The issue of maintaining organic certification through this period is being dealt with by management in conjunction with Ecocert Canada. Ecocert is a leader in organic certification and provides Organigram with its organic certification. When myclobutanil and bifenazate were first detected, management of Organigram led by Denis Arsenault, CEO, undertook a complete review of operations that resulted in the introduction of new procedures and testing regimes. A key corporate objective is to minimize the possibility of a recurrence in the future. OGI’s Director of Operations has been and is working actively with Ecocert and the company is hopeful their status as an organically certified grower will be sustained. Factors in OGI’s favor include the fact they were not using the substances in question to control fungus or pests and the amounts detected are extremely small. Although a final decision is pending, we believe certification will not be interrupted.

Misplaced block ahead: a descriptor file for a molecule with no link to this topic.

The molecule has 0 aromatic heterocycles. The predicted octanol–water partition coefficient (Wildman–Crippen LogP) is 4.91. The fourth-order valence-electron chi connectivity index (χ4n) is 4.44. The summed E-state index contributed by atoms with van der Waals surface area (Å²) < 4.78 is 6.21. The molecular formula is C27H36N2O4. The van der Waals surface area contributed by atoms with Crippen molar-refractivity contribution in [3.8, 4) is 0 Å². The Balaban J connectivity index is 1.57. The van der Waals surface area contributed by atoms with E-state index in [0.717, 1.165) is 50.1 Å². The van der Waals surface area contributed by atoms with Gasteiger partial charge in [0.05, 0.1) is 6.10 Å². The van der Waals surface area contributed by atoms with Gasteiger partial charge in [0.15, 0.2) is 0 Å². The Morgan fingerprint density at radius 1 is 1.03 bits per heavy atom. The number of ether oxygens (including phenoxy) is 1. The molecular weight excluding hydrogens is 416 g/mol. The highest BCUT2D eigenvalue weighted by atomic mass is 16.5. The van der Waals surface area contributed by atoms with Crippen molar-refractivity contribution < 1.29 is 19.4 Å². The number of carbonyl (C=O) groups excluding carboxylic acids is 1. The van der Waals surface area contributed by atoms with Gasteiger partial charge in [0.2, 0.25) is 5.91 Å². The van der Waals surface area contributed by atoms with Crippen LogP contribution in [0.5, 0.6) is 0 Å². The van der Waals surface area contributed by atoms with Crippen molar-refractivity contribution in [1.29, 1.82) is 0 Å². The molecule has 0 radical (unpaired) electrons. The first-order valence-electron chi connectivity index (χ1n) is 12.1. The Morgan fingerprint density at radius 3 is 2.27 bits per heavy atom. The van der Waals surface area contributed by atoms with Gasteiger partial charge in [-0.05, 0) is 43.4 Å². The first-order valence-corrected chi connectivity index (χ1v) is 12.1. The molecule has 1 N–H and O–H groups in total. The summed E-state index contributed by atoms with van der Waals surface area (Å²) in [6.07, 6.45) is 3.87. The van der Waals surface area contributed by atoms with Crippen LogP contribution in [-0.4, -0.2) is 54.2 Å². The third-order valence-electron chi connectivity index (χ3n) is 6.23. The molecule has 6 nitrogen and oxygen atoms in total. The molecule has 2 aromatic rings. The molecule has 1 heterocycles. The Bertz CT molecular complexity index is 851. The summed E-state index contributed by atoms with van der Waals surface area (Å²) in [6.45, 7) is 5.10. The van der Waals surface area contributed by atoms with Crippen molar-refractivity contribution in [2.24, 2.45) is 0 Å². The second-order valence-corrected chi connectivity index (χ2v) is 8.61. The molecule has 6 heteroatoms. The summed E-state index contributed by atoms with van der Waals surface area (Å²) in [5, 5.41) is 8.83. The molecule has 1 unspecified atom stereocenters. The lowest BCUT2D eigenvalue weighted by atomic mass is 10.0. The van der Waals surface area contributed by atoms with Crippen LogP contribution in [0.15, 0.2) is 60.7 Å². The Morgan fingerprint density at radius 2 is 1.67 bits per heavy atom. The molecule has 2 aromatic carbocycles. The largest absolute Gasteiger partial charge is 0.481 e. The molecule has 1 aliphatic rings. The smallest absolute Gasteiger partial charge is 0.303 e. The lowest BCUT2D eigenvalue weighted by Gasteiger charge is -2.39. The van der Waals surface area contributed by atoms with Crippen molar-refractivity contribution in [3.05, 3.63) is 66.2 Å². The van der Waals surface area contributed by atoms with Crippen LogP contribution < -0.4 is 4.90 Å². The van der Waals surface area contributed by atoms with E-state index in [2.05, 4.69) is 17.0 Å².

The product recalls will have a financial impact on Organigram. But what is important is whether the company will be able to maintain its financial goals of profitability and positive operating cash flow. Initially, the financial effect will be on the cost side. In the first quarter ended November 2016 compared with last year’s results in brackets, OGI generated over $2,230,671 million in sales ($1,029,376) on 260,291 grams of dried bud (142,790 gr) and 77,200 ml of cannabis oil sold. The gross margin was over 65% (55%)
A reduction in fair value of inventory and biological assets of ($499,857) was taken resulting from the product recall. As a result, net profit was ($755,547) compared to ($201,211) last year. EBITDA was $272,839 compared to ($62,072) last year and cash flow was $510,015 compared to $25,844 in the same quarter in 2016. There will be further adjustments in the next quarter.